An uninsured woman takes her children in for a medical check-up at a low-cost clinic run by the Rocky Mountain Youth Clinics on July 28, 2009, in Aurora, Colorado. | John Moore/Getty Images It’s already had a chilling effect on immigrants dropping out of public benefits programs. A rule that creates new barriers to low-income immigrants seeking to enter the US went into effect on Monday, bringing to fruition the kind of vast restrictions on legal immigration that President Donald Trump has long sought. The so-called “public charge”rule, published in August by the Department of Homeland Security, establishesa test to determine whether an immigrant applying to enter the US, extend their visa, or convert their temporary immigration status into a green card is likely to end up relying on public benefits in the future. Immigration officials will now have more leeway to turn away those who are “likely to be a public charge” based on an evaluation of 20 factors, ranging from the use of certain public benefits programs — including food stamps, Section 8 housing vouchers, and Medicaid — to English language proficiency. The rule affects immigrants applying for green cards nationwide and at consulates abroad, as well as those applying for temporary visas overseas such as tourists, business travelers, students, and skilled workers. It’s not clear exactly how many people could be affected by the rule. But Julia Gelatt, a senior policy analyst at the Migration Policy Institute, a nonpartisan think tank, told Vox that 69 percent of the roughly 5.5 million people who were granted green cards over the past five years would have had at least one negative factor under the rule — which officials could have used as justification to reject their applications for immigration benefits. For about four months, federal judges prevented the rule from being implemented while lawsuits challenging it made their way through the courts. Opponents of the rule, including the state of New York and immigrant advocacy groups, had argued that the rule flouts the narrow definition of what it means to be a “public charge” under federal immigration law. But rather than waiting for those courts to issue final rulings, President Donald Trump asked the Supreme Court in January to intervene — a once-rare occurrence that has become standard practice under this administration — and to allow the rule to go into effect. The US Supreme Court’s conservative majority gave it the green light later that month without explaining their reasoning. Trump has justified the rule as a means of ensuring that immigrants are “financially self-sufficient” and has argued it will “protect benefits for American citizens.” “I am tired of seeing our taxpayer paying for people to come into the country and immediately go onto welfare and various other things,” Trump said when announcing the rule. “So I think we’re doing it right.” The rule, which has been anticipated for more than a year, has had a chilling effect already: Noncitizens have been needlessly dropping their public benefits fear that they will face immigration consequences. It’s difficult to quantify just how many immigrants have unenrolled already, but one survey suggested that about one in seven had done so as of 2018. Many immigrants aren’t eligible for public benefits unless they have green cards or certain humanitarian protections — and not all public benefits are available to noncitizens. In the majority of cases, the best advice for immigrants is to keep using the programs to which they’re entitled because they won’t be penalized for doing so under the rule, Doug Rand,a former White House official who worked on immigration policy in the Obama administration, said. But for many immigrants who have already decided to drop their benefits, that advice is coming too late. Even before the rule went into effect, the publicity surrounding it accomplished what the Trump administration wanted: Immigrants were being driven away from public benefits. By the time the rule went into effect on Monday, it had, in that sense, already succeeded. “Give me your tired and your poor who can stand on your own two feet” The rule fits in with one of the broader ideas guiding Trump’s immigration policy: that immigrants take advantage of public assistance without offering the US anything in return.It enacts the philosophy that acting US Citizenship and Immigration Services Director Ken Cuccinelli once described, amending Emma Lazarus’s famous poem on the Statue of Liberty: “Give me your tired and your poor who can stand on their own two feet.” It also makes getting into the US much harder for immigrants sponsored by family members, the phenomenon Trump has excoriated as “chain migration.” The rule is only one of several policies the Trump administration has pursued to dramatically shift which immigrants are legally able to come to the United States. Under Trump, the legal immigration system increasingly rewards skills and wealth over family ties to the US, while shutting out a growing number of people from low-income backgrounds. Heeding calls from 31 states to end refugee admissions from Syria, Trump has slashed the total number of refugees the US accepts annually to just 18,000 this year, the fewest in history and down from a cap of 110,000 just two years ago. He’s placed restrictions on the citizens of many Muslim-majority and African countries. His travel ban prevents citizens of Iran, Libya, Somalia, Syria, Yemen, Venezuela, and North Korea from obtaining any kind of visa allowing them to enter the US. He recently added new restrictions on immigrants from six additional countries: Myanmar, Eritrea, Kyrgyzstan, Nigeria, Sudan, and Tanzania. Critics have called it an “African ban” since about four in five of those affected are from African nations — places Trump has reportedly previously derided as “shithole countries.” And Trump is also cracking down on foreigners giving birth to children in the US, who automatically become American citizens, particularly if they can’t prove they can pay for their medical treatment. With the public charge regulation, Trump is painting immigrants as abusing public benefits. But they are actually “less likely to consume welfare benefits and, when they do, they generally consume a lower dollar value of benefits than native-born Americans,” according to the Cato Institute, a libertarian think tank. In 2016, the average per capita value of public benefits consumed by immigrants was $3,718, as compared to $6,081 among native-born Americans. Noncitizenswere slightly more likely to get cash assistance, SNAP benefits and Medicaid, but far less likely to useMedicare and Social Security. “The rhetoric around the use of public benefits programs is largely smoke and mirrors,” Erin Quinn​, a senior staff attorney at the Immigrant Legal Resource Center, told Vox. “It’s feeding a rhetoric that immigrants are draining our public services when in fact these immigrants don’t even have access to those services and also galvanizing fear in immigrant communities.” The “public charge” rule, explained The US has been able to reject prospective immigrants who are likely to become a “public charge” — dependent on the government for support — since 1882, but since World War II, few immigrants were turned away using that criteria. In 1999, the Clinton administration issued guidance that said only cash benefits, which very few immigrants use, would be considered in making the determination. The Trump administration is defining “public charge” much more broadly, giving immigration officials at US Citizenship and Immigration Services and US Customs and Border Protection a laundry list of factors to consider. And the new rule allows individual immigration officials to implement thiscomplicated, 217-page regulation as they see fit. The rule gives individual, low-level officials much more vetting power than they have had previously, and injects a lot of uncertainty into the green card process. Itcould have a significant impact on who is allowed toenter and remain in the US as a lawful permanent resident. Lower court rulings had argued that the public charge rule conflicts with how federal immigration law has been interpreted for two decades and appears to ignore the tens of thousands of public comments that opposed it. “Defendants do not articulate why they are changing the public charge definition, why this new definition is needed now, or why the definition set forth in the Rule—which has absolutely no support in the history of U.S. immigration law—is reasonable,” US District Judge George Daniels wrote in his opinion in October. But the final version of the regulation is much less stringent than earlier versions that were leaked to the public (including one to Vox). Those drafts would have allowed immigration officials to consider immigrants’ use of a long list of federal public benefits programs, including CHIP and Head Start, the federal early childhood education program. It also would have looked at any programs used by an immigrant’s household — meaning that immigrants could be penalized if they sought benefits for their children instead of themselves. Early reports raised the alarm about how the rule targeted immigrants on public benefits. The Trump administration got hundreds of thousands of comments about it. And immigrants started dropping out of those programs, worried that their chances of getting a green card or citizenship would be affected. An Urban Institute study found that, based on a survey of about 2,000 adults in immigrant families, 13.7 percent of them said that they or one of their relatives chose not to use non-cash benefits programs in 2018 as a result of reports about the rule. Eventually, the rule could lead up to 4.7 million people to withdraw from Medicaid and the Children’s Health Insurance Program (CHIP) alone, according to a report by the Kaiser Family Foundation. The Los Angeles Times reported that some immigrants with children enrolled in special education programs withdrew them from school and that refugees and asylum seekers dropped out of food assistance programs. Quinn said that her organization has found that immigrants are also avoiding applying for asylum and citizenship, even though the final version of the rule does not affect either process. “The rule has falsely created an impression that undocumented immigrants and temporary residents are gobbling up public benefits, which they’re not because they’re generally not eligible,” Rand said. “And it has scared those who are eligible, who are primarily permanent residents with green cards, legal immigrants, into unenrolling from programs they are perfectly eligible to take advantage of under the law.” Damage from the rule has already been done Some federal programs are eligible to all immigrants regardless of status, including the National School Lunch Program; the Special Supplemental Nutrition Program for Women, Infants, and Children (WIC); and Head Start. Some immigrants can also become eligible for Social Security benefits and Medicare in old age. But “means-tested welfare programs” — federal public benefits for those in poverty including Medicaid, CHIP, the Supplemental Nutrition Assistance Program (SNAP), Temporary Assistance for Needy Families, and Supplemental Security Income (SSI) — are primarily reserved for naturalized and US-born citizens, green card holders, refugees, and asylees. Unauthorized immigrants and most people with temporary immigration status, such as employment-based visas, are ineligible, and green card holders have to wait for five years before becoming eligible (although some states give them access earlier). All of this means that relatively few immigrants would end up being penalized, under the final version of the rule, for using public assistance. But the rule has already been effective in dissuading many immigrants from continuing to access the public benefits they need. Reporting about the potentially drastic effects of the rule, and advocacy groups’ decision to condemn it, all helped spread the word. Most immigrants will face no consequences for keeping their benefits, Rand said. But advocates and attorneys are reluctant to make any such blanket statements for fear of being responsible for giving bad advice, especially now that the rule has gone into effect. “Unfortunately, I think a lot of the damage has already been done through the rhetoric and the media cycles around the various proposals,” Quinn said. DHS’s cost-benefit analysis of the rule is premised on the fact that many people will unnecessarily unenroll from public benefits or refrain from enrolling from such programs in the future, Rand said. The economic gains the department cited in its analysisare almost entirely attributable to the anticipated reduction in “transfer payments,” or government payments to public benefits recipients. “In other words, the ‘chilling effect’ isn’t a second-order consequence of the rule; according to DHS, it’s practically the only thing that makes the rule economically beneficial,” Rand said.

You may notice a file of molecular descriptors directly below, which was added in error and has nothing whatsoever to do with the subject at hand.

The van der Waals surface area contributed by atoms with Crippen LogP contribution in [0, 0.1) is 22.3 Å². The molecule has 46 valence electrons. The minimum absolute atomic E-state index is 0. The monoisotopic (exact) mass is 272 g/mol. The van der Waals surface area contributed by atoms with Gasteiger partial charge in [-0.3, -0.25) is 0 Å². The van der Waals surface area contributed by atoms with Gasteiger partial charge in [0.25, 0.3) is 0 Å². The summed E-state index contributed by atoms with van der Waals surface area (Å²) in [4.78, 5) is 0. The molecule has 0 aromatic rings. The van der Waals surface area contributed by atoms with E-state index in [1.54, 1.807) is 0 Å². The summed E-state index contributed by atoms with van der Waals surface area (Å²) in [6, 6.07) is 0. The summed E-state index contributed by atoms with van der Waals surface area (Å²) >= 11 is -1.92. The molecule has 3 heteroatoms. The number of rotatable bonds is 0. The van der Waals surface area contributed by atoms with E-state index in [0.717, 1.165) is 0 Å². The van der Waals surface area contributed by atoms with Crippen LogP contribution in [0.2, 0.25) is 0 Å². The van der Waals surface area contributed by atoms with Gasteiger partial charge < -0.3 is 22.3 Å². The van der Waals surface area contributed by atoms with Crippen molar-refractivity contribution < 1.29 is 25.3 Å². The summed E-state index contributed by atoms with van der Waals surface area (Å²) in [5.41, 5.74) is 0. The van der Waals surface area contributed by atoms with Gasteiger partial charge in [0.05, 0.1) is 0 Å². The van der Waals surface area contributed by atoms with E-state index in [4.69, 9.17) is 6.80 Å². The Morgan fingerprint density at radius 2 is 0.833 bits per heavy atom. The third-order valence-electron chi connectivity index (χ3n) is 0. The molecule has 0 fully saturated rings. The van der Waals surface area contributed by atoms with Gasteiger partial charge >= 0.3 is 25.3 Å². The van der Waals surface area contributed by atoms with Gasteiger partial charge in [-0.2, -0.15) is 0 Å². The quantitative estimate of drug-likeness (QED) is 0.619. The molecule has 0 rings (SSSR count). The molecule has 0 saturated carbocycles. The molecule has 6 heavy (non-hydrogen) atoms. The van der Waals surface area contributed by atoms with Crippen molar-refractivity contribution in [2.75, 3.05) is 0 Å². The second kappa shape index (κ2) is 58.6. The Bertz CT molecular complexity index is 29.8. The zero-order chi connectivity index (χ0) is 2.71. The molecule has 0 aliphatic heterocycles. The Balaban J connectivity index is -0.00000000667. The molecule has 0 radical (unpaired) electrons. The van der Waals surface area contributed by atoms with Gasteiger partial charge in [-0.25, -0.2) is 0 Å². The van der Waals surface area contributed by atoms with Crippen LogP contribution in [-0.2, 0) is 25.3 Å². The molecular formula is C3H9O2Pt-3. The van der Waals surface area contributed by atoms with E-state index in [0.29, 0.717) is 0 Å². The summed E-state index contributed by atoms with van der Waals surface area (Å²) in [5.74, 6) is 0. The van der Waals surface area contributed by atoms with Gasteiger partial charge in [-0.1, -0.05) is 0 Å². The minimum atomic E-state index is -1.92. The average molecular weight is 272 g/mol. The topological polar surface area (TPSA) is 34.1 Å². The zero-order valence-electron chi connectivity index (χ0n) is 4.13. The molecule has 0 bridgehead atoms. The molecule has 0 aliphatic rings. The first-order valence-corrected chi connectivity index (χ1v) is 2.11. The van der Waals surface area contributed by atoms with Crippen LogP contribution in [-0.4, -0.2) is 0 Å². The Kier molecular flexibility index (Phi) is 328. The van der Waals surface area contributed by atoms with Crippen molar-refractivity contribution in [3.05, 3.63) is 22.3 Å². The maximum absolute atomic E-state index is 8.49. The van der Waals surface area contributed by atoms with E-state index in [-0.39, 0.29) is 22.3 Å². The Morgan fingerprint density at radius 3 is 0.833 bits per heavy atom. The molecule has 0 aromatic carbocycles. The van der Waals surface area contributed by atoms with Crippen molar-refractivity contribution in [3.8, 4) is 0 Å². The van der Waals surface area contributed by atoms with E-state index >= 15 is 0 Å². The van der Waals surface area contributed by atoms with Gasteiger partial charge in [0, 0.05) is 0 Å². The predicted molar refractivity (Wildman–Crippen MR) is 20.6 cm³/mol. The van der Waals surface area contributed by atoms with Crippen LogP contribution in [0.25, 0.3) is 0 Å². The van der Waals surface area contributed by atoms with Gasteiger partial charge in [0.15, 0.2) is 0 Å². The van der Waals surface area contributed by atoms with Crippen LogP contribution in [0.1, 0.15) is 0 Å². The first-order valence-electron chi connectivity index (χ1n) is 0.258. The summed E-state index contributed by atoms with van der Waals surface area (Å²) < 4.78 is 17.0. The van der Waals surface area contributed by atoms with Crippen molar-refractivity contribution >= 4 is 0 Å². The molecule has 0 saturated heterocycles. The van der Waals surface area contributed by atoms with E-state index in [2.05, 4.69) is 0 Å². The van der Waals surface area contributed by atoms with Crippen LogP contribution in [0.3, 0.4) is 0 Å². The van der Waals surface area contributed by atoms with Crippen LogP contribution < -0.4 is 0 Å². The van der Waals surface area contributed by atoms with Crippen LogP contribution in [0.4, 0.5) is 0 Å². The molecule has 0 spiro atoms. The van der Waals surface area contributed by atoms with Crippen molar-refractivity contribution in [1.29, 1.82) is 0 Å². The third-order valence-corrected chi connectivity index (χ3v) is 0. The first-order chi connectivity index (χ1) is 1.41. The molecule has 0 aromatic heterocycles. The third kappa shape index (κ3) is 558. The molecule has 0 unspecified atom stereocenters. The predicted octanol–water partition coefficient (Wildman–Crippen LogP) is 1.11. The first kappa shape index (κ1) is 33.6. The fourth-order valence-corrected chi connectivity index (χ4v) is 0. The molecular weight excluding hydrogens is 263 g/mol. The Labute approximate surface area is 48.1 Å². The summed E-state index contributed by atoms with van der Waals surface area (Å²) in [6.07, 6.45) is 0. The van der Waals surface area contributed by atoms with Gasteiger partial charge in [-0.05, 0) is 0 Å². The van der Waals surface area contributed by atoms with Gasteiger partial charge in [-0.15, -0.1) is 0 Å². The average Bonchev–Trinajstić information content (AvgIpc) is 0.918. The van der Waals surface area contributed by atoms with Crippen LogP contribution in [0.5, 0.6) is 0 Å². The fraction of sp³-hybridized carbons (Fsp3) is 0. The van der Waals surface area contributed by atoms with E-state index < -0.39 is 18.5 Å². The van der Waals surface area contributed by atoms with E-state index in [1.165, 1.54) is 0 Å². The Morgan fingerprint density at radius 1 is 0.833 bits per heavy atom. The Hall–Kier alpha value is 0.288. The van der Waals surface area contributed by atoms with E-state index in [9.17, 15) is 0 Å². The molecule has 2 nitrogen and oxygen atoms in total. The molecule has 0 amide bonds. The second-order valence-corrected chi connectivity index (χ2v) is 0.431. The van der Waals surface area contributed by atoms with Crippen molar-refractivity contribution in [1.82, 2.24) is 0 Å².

GOP Lawmakers Boycott Oregon Legislature After Climate Change Bill Advances